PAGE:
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Churchill: A Study in Greatness
Geoffrey Best
London: Penguin, 2002.
£8.99, xii-370 pages, ISBN 014101122X.

Antoine Capet
Université de Rouen


There are so many excellent biographies of Winston Churchill on the market, with that by Roy Jenkins receiving an indirect boost because of his death, that the buyer/consumer/borrower/scholar/reader is at a loss to decide which to begin with. To the question, ‘If I must read only one, which one would you recommend?’, there can be no simple answer. In his very useful classified, annotated Bibliography, Professor Best indicates the number of pages of the principal general biographies of Churchill—and that will be the determining factor for many readers.

The absolute reference, with an almost day-by-day account of Churchill’s life, naturally remains Winston S. Churchill, the monumental undertaking by Randolph Churchill (volumes 1 & 2, to 1914) and Martin Gilbert (volumes 3 to 8). On top of the ‘narrative’ proper (1), this edition offers a massive series of Companion Volumes with Documents—which so far (2003) only reaches December 1940. Only real Churchill devotees with plenty of time will not be overwhelmed by this embarras de richesse: clearly, most people will not read through the volumes, contenting themselves with searching the Indices for the detail which they need to check. One major reproach is that this ‘official’ Biography shows very little critical distance: the authors evidently understood their task as a fact-finding exercise rather than a judgmental analysis.

In the 1,000-page league, one finds Martin Gilbert again, with an ‘abridgment’ of his magnum opus, Churchill: A Life (2) and Roy Jenkins, with Churchill: A Biography (3)—Clive Ponting running a close third with the 900 pages of his highly critical Churchill (4). The 750-page league has two close contenders (though with a radically different approach): John Charmley, with Churchill: The End of Glory - A Political Biography (5), and Henry Pelling with Winston Churchill (6).

An outsider is provided by William Manchester’s The Last Lion: Winston Spencer Churchill, originally planned as a trilogy. Two fat volumes have appeared, covering the period up to the Second World War (7), but Volume III, planned and announced as Defender of the Realm, 1940-1965 has been abandoned by its author, who explains that he did not feel equal to the task (8). At the other extreme, at less than 200 pages, we have John Keegan’s Churchill: A Life (9), Keith Robbins’ Churchill (10) and Lord Blake’s Pocket Biography (11).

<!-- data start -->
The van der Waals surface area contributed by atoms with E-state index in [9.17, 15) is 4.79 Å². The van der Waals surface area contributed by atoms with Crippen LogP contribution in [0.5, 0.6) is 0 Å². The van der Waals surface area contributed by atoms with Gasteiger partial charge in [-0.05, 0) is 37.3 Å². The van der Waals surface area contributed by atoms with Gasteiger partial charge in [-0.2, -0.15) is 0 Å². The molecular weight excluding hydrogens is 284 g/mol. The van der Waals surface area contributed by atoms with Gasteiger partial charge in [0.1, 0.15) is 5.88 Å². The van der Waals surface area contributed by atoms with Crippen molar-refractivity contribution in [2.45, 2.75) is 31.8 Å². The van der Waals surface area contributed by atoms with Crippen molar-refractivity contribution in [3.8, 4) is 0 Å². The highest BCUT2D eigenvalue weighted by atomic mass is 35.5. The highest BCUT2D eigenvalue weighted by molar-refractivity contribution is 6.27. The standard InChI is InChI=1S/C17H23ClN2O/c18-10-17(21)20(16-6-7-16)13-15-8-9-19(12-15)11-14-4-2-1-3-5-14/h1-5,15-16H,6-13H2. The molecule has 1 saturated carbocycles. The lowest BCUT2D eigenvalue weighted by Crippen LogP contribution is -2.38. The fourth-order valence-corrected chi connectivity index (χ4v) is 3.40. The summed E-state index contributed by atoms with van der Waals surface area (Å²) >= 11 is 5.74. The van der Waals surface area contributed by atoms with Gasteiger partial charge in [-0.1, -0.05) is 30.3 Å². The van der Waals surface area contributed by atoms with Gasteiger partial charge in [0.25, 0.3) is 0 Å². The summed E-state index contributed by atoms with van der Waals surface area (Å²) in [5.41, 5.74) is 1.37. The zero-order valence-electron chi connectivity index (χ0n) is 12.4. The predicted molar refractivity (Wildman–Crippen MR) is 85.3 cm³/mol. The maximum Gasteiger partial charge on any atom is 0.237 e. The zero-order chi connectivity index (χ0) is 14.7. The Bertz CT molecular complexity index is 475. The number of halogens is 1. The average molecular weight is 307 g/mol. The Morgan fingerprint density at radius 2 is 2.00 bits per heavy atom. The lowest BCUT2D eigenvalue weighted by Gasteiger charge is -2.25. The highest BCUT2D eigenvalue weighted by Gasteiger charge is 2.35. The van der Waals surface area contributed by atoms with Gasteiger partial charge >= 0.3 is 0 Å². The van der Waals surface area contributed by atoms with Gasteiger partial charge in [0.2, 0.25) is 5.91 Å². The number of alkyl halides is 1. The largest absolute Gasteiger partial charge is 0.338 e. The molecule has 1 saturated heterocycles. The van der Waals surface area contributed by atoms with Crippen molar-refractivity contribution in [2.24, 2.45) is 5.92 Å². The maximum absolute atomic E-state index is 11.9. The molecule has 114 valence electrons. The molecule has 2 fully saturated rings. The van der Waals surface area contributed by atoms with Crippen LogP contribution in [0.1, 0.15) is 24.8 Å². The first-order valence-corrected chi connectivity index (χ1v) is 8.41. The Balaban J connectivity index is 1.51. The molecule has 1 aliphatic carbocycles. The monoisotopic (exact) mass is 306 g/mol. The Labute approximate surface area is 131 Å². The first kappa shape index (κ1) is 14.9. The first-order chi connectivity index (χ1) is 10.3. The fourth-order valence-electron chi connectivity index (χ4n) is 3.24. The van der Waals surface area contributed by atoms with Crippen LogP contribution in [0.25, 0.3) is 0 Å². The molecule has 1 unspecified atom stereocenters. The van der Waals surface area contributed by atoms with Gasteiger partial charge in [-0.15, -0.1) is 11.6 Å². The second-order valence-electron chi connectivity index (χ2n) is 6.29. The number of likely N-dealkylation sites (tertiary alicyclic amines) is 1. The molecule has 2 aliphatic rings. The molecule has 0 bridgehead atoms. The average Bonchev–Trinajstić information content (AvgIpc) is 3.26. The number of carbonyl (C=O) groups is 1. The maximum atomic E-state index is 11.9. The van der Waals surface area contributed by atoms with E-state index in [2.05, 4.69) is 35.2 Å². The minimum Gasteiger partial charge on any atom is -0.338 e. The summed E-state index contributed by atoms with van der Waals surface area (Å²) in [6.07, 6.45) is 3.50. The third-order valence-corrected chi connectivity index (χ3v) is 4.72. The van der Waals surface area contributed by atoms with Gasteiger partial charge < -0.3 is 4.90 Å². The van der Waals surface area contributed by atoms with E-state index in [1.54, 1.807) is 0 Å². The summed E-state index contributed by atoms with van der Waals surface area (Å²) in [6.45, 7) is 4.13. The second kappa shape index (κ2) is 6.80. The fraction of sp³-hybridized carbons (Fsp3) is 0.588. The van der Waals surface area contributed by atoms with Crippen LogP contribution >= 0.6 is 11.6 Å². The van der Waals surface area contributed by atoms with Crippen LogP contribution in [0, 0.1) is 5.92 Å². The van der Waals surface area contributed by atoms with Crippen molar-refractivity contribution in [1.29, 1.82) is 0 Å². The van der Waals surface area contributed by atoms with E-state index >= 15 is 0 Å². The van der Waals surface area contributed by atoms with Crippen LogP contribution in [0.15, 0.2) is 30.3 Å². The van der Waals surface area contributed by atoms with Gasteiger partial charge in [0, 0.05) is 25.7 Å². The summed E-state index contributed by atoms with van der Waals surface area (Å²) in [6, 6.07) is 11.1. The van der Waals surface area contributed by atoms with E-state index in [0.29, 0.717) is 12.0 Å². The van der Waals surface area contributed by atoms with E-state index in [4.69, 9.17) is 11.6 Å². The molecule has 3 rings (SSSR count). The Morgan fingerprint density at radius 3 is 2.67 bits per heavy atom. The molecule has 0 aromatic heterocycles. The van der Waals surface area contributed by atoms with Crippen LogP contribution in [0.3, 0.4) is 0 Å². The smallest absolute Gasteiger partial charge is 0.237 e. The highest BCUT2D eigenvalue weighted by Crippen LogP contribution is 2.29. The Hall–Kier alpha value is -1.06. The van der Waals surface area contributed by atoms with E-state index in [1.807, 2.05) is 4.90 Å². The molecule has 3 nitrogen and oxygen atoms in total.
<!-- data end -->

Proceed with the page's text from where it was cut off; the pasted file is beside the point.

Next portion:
At some 382 pages (12), Geoffrey Best’s book belongs with the more ‘reasonably’ sized category. This does not enable him to give arcane details, but he has enough space to include all important facts and give comments and judgments on the many points of controversy which will always remain on Churchill’s action, and above all on Churchill’s character. In this category, he is in competition with the slightly bigger Churchill: An Unruly Life by Norman Rose (13), and the smaller Winston Churchill: A Brief Life by Piers Brendon (14).

Professor Best is not what is conventionally called ‘a Churchill scholar’—he says himself that he was engaged in the social history of eighteenth- and nineteenth-century Britain until the early 1970s (15) and his Prologue explains why he embarked on this Biography of Churchill. Born in 1928, he was a schoolboy during the war, when he acquired the conviction ‘that he was a great man and an extraordinary character’. His interest for Churchill lay dormant until it was revived by the study of modern warfare (16), and he was intrigued by ‘the many aspects of Churchill’s life which have become matters of controversy’, from his period as First Lord of the Admiralty to his belief in summitry in the 1950s. ‘Curiosity’ is thus given as the central argument for writing yet another Churchill biography—his own curiosity, but also that of younger inquisitive generations:

I hope that my book will convey a fair all-round impression of this extraordinary human being. Writing it has satisfied my curiosity about him, and I trust it will satisfy the curiosity of readers of the generation younger than my own; too young to have been aware of the living Churchill, but old enough to be interested to find out why he has been called with justification the greatest Englishman of the twentieth century, and why he is certainly one of the most interesting.

The book is extremely well written, with no pseudo-psychoanalytical jargon or half-digested ‘structuralist’ pap—as can be expected from a historian of Professor Best’s generation—and the reader follows the linear argument for what it is: a good story, a story whose hero goes through situations, adventures, perils which lesser mortals will never experience, with the crowning epic of ‘His Finest Hour’ (17) and its enduring glory. All the familiar episodes are here, and (critical) admirers of Churchill like this reviewer never tire of reading about them. His life is like a great symphony or a complex play: even poor performers cannot really make them uninteresting—and when one has a virtuoso historian like Geoffrey Best, the connoisseur thoroughly enjoys himself. Each author puts a different emphasis on a different aspect of Churchill’s life: in this particular book, the author does not disguise the fact that 1940 is the epitome of the narrative in his eyes.